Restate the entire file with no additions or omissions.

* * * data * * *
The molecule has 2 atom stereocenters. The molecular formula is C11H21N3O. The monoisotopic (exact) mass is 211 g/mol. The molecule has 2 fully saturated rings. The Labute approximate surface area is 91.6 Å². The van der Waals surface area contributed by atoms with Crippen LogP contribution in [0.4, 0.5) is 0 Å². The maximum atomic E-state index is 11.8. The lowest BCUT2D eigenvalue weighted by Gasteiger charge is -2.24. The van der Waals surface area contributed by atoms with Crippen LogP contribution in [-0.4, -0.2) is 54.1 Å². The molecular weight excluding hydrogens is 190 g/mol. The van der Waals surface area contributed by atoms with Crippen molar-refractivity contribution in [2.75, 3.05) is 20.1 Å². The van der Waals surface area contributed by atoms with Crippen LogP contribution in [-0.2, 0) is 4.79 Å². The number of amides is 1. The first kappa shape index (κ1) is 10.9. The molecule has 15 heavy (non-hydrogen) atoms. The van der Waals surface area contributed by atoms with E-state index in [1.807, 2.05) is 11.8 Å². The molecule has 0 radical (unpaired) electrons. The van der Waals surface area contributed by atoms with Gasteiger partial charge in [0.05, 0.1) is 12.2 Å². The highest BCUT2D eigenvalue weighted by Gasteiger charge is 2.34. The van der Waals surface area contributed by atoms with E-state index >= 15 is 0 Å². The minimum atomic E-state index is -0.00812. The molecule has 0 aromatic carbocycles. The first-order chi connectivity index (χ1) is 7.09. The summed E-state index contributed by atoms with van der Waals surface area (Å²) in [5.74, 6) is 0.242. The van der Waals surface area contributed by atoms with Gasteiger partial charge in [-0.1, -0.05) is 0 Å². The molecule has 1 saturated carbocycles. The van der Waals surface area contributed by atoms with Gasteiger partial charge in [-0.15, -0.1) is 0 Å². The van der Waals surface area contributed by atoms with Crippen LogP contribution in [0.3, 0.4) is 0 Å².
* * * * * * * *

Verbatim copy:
The molecule has 2 atom stereocenters. The molecular formula is C11H21N3O. The monoisotopic (exact) mass is 211 g/mol. The molecule has 2 fully saturated rings. The Labute approximate surface area is 91.6 Å². The van der Waals surface area contributed by atoms with Crippen LogP contribution in [0.4, 0.5) is 0 Å². The maximum atomic E-state index is 11.8. The lowest BCUT2D eigenvalue weighted by Gasteiger charge is -2.24. The van der Waals surface area contributed by atoms with Crippen LogP contribution in [-0.4, -0.2) is 54.1 Å². The molecular weight excluding hydrogens is 190 g/mol. The van der Waals surface area contributed by atoms with Crippen molar-refractivity contribution in [2.75, 3.05) is 20.1 Å². The van der Waals surface area contributed by atoms with Crippen LogP contribution in [-0.2, 0) is 4.79 Å². The number of amides is 1. The first kappa shape index (κ1) is 10.9. The molecule has 15 heavy (non-hydrogen) atoms. The van der Waals surface area contributed by atoms with E-state index in [1.807, 2.05) is 11.8 Å². The molecule has 0 radical (unpaired) electrons. The van der Waals surface area contributed by atoms with Gasteiger partial charge in [0.05, 0.1) is 12.2 Å². The highest BCUT2D eigenvalue weighted by Gasteiger charge is 2.34. The van der Waals surface area contributed by atoms with E-state index >= 15 is 0 Å². The minimum atomic E-state index is -0.00812. The molecule has 0 aromatic carbocycles. The first-order chi connectivity index (χ1) is 7.09. The summed E-state index contributed by atoms with van der Waals surface area (Å²) in [5.74, 6) is 0.242. The van der Waals surface area contributed by atoms with Gasteiger partial charge in [-0.1, -0.05) is 0 Å². The molecule has 1 saturated carbocycles. The van der Waals surface area contributed by atoms with Gasteiger partial charge in [-0.15, -0.1) is 0 Å². The van der Waals surface area contributed by atoms with Crippen LogP contribution in [0.3, 0.4) is 0 Å².